Are you employing the best working practices for your business?
We’re always seeing new approaches to working and right now that’s collective leadership and radical candour. But just because they’re popular, that doesn’t mean every company should adopt them. It’s about considering the needs of your specific organisation and only implementing working practices that will improve staff wellbeing, engagement and boost productivity.
Square pegs and round holes
Some people might think that new workplace practices such as ‘no official office hours’ or remote working will deliver greater value, but it’s important to look at how employees actually work before diving head first in to initiatives like these. In many cases, implementing the wrong workplace practice can actually demotivate staff and damage business operations.
Let’s say a company implements a flat working structure in a business where staff respond better to a clear hierarchy – the team probably won’t appreciate the change, and may perhaps struggle to raise concerns without a line manager in place. Others may feel their career progression is limited if job titles no longer reflect seniority.
That doesn’t mean to say that shying away from adopting new workplace practices is the answer! Some of these innovative approaches can really help to increase efficiency and improve the business. It’s just about treading carefully to test the waters. Ask the team what they like about their current ways of working and what they’re keen to change. Pose questions about the new practices and gauge the gut reactions. If the idea seems to float, test out any new working practices before making them permanent. This way, HR will be able to assess its effectiveness – as well as its impact on daily operations – before rolling it out to the entire company or as a permanent fixture. After all, just because a workplace practice may be popular, that doesn’t mean it’s the right fit for your business.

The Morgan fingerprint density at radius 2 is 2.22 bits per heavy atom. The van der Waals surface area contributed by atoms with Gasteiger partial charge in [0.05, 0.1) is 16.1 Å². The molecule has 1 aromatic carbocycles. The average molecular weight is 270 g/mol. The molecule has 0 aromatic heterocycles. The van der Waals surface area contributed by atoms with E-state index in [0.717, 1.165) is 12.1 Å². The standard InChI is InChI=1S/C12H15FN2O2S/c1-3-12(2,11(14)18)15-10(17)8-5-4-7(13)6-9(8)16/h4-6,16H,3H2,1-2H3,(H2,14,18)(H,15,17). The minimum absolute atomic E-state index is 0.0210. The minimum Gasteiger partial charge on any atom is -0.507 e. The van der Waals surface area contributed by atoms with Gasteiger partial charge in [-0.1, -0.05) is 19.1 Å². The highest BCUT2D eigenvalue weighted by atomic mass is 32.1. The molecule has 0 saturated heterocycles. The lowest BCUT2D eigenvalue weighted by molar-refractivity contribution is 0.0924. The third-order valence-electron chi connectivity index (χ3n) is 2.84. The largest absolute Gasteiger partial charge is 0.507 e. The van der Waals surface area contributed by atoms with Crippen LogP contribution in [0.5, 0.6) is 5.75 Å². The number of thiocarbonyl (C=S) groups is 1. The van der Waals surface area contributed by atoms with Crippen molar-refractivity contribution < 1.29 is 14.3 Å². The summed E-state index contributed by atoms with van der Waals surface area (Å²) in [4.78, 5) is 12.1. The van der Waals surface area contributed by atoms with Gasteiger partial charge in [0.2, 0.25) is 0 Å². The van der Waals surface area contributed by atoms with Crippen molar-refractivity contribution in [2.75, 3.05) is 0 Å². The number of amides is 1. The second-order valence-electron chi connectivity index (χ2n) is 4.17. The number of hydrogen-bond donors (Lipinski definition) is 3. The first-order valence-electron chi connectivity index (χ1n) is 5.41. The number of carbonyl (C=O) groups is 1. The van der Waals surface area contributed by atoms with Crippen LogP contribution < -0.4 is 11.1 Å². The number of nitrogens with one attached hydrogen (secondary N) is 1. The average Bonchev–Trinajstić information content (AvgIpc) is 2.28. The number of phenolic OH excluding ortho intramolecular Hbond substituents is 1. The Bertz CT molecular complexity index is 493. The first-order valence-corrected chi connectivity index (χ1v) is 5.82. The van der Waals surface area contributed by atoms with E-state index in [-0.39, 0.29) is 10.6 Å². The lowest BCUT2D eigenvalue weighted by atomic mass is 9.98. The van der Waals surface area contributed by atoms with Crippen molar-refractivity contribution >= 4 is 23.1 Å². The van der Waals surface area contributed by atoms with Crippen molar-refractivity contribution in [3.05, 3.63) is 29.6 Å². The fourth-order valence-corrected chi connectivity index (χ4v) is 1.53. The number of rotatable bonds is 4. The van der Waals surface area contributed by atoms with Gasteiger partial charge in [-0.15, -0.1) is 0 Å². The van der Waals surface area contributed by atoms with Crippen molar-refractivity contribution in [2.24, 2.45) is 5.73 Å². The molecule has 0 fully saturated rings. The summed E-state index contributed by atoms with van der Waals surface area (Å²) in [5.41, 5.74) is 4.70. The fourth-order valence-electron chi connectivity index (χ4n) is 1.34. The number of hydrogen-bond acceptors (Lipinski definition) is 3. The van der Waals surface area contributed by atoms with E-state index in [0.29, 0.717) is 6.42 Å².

Don’t try and overhaul your organisation for the sake of it – there are too many new fads and you’ll always be chasing the next big thing.
But, be careful not to wander around with blinkers on or you risk ignoring innovative ways to improve the business.
Take the time to research whether new ways of working can help to keep staff productive and motivated. Figure out which working practices staff really want and value; that will make it easier to decide which initiatives will improve the business without putting employee engagement at risk.
The aim is to create brilliant places to work. This means, driving employee engagement, encouraging hands-on management alongside ongoing feedback and providing a positive work environment where employees feel they have the opportunity to grow and trust in leadership.
If you’re wondering what the next step is for your organisation or are toying with the idea of a new working practice, an employee engagement survey may be the answer for you. We have created one that will accurately assess staff satisfaction to help identify what schemes or interventions HR and managers may want to consider for their workforce. Businesses should be looking to run surveys like this once a year at the very least. The more frequently they are done, the more insight a team will have and the better your chances are of hitting the mark. Just remember not to make snap decisions or to ‘pull’ new innovations just because there hasn’t been an immediate impact. Changing people’s behaviour takes time but it is worth it. Give us a call and we can coach you through it all.